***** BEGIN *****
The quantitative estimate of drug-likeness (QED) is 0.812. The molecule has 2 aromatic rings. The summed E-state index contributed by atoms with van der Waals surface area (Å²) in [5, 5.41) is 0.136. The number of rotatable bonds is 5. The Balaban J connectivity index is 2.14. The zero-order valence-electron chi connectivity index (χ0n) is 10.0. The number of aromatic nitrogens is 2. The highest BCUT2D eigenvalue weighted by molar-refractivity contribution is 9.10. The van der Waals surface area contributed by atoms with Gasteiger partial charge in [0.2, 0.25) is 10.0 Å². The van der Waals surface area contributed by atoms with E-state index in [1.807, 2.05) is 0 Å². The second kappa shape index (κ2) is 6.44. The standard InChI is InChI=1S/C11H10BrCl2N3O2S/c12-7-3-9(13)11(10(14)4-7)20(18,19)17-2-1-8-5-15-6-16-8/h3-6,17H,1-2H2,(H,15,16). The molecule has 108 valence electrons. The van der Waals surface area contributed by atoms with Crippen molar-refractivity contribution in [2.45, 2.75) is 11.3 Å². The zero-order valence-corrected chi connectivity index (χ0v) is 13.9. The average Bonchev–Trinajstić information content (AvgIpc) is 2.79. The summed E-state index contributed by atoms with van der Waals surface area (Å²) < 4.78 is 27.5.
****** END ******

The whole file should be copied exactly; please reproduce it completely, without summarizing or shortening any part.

The quantitative estimate of drug-likeness (QED) is 0.812. The molecule has 2 aromatic rings. The summed E-state index contributed by atoms with van der Waals surface area (Å²) in [5, 5.41) is 0.136. The number of rotatable bonds is 5. The Balaban J connectivity index is 2.14. The zero-order valence-electron chi connectivity index (χ0n) is 10.0. The number of aromatic nitrogens is 2. The highest BCUT2D eigenvalue weighted by molar-refractivity contribution is 9.10. The van der Waals surface area contributed by atoms with Gasteiger partial charge in [0.2, 0.25) is 10.0 Å². The van der Waals surface area contributed by atoms with E-state index in [1.807, 2.05) is 0 Å². The second kappa shape index (κ2) is 6.44. The standard InChI is InChI=1S/C11H10BrCl2N3O2S/c12-7-3-9(13)11(10(14)4-7)20(18,19)17-2-1-8-5-15-6-16-8/h3-6,17H,1-2H2,(H,15,16). The molecule has 108 valence electrons. The van der Waals surface area contributed by atoms with Crippen molar-refractivity contribution in [2.45, 2.75) is 11.3 Å². The zero-order valence-corrected chi connectivity index (χ0v) is 13.9. The average Bonchev–Trinajstić information content (AvgIpc) is 2.79. The summed E-state index contributed by atoms with van der Waals surface area (Å²) < 4.78 is 27.5.